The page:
MEDIBANK WELCOMES NEW COMMONWEALTH HEALTHY WEIGHT GUIDELINES AS IT EMBARKS ON AUSTRALIA’S FIRST HEALTHY LIFESTYLE PRE-CONCEPTION TRIAL
Medibank and Monash University trial to support healthier pregnancies begins
Medibank's Head of Health Economics and Outcomes Dr Catherine Keating and Monash University's leading experts on reproductive women's health, Professor Helena Teede and Dr Cheryce Harrison, have today welcomed the Commonwealth's new pregnancy guidelines that recognise body mass index prior to pregnancy, and weight gain during pregnancy, are important determinants of health for both mothers and babies.
It comes as Medibank and Monash University will start an Australian-first joint trial to better support women with a pre-conception to post-partum healthy lifestyle and weight program.
Professor Teede and Dr Harrison have recently led and contributed to two ground-breaking studies. One revealed around 50 per cent of women gain too much weight during pregnancy while 25 per cent gain too little weight – both of which can cause adverse outcomes such as premature births. The other study showed that healthy lifestyle interventions can protect against weight-related pregnancy complications.
The studies confirm Medibank’s own data from 19,000 births in 2016, which showed an increasing trend of pregnancy-related adverse health outcomes and gestational diabetes in one out of every ten pregnancies.
Dr Harrison said the studies have paved the way for this trial with Medibank.
“We have enough studies that show the effectiveness and importance of leading a healthy lifestyle before and through pregnancy. It’s now vital that we put this knowledge into practice to benefit women in the community,” she said.
Dr Keating said the focus of the Medibank and funded Monash University program will be to provide much greater support to women before and during pregnancy to help them achieve a healthy pregnancy and baby.
“We know there is confusion around healthy lifestyle factors and pregnancy weight gain. Our goal is to provide women with the support they need to improve their health and that of their baby. This type of support is currently limited in standard antenatal care” said Dr Keating.
“As a mother of two young daughters, I remember people offering – sometimes uninvited – advice about my body and how to approach pregnancy. The problem is that some suggestions, such as being encouraged to ‘eat for two’, may increase the risk of pregnancy complications,” she said.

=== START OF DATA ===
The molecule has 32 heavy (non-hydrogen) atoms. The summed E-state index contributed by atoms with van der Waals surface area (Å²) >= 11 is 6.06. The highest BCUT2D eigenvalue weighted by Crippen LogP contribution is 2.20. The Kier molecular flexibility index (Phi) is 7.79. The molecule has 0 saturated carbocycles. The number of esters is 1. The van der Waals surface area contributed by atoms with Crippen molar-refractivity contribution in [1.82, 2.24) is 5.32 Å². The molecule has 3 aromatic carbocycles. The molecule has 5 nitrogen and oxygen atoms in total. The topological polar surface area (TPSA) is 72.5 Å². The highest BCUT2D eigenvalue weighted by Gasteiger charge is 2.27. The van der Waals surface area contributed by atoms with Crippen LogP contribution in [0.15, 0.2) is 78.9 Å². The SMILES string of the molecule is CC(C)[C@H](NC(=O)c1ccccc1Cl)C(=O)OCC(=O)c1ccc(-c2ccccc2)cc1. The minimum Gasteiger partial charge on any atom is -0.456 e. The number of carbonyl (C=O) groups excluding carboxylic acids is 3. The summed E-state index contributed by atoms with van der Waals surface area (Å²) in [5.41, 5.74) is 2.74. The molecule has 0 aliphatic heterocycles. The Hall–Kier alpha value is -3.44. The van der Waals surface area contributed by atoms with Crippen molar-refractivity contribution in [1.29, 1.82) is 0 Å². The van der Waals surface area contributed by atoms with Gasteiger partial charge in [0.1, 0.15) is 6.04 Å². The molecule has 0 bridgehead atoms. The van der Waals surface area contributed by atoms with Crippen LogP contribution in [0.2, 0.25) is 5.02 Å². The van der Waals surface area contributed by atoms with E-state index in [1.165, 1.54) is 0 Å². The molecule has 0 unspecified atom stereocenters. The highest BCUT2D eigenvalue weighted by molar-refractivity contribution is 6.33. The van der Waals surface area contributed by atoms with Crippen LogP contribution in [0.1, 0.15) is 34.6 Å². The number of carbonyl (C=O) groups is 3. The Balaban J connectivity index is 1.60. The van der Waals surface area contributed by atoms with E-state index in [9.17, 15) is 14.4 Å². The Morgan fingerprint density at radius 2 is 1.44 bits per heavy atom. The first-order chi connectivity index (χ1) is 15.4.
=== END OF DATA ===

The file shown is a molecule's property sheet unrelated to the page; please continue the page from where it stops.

“Weight is a sensitive topic and a source of anxiety for many women. This will be respected in this Medibank and funded Monash University program, which will be free and range from face to face, online, and phone support tailored to the needs of each voluntary participant,” added Dr Keating.
Before the main trial begins, Medibank will seek input from thousands of its customers to shape how support is offered. Voluntary participants in the main trial will receive evidence-based dietary advice and support to stay physically active to optimise a healthy pre-conception weight, during pregnancy and after birth. Other preconception support will include screening for fertility risks and other pregnancy risks, such as smoking, alcohol and inadequate folate intake.
Professor Teede said she was thrilled to see her research being applied through the program to benefit Australian women.
“It is great to partner with Medibank for this trial, particularly because preconception populations are very difficult to identify and support. This research will allow us to better understand optimal and preferred delivery methods to support healthy lifestyles in a community setting.”
Work on the trial has recently commenced and will run over the next three years.
The trial will be funded by the Medibank Better Health Foundation and will be run through the Monash Centre for Health Research and Implementation – world leaders in women's health.
Mia Greves on 0417 420 227 / firstname.lastname@example.org
Notes to editors:
Once pregnant, 50 per cent of women have excessive gestational weight gain and 65 per cent retain weight postpartum.
Each excess kilo gained is linked to a 10 per cent increase in adverse maternal and neonatal outcomes.
Expected trial outcomes will include improved pre-conception health behaviours, adherence to international gestational weight gain recommendations in pregnancy, reduced pregnancy complications (gestational diabetes, caesarean rates and neonatal admissions) and fewer women with postpartum weight retention.
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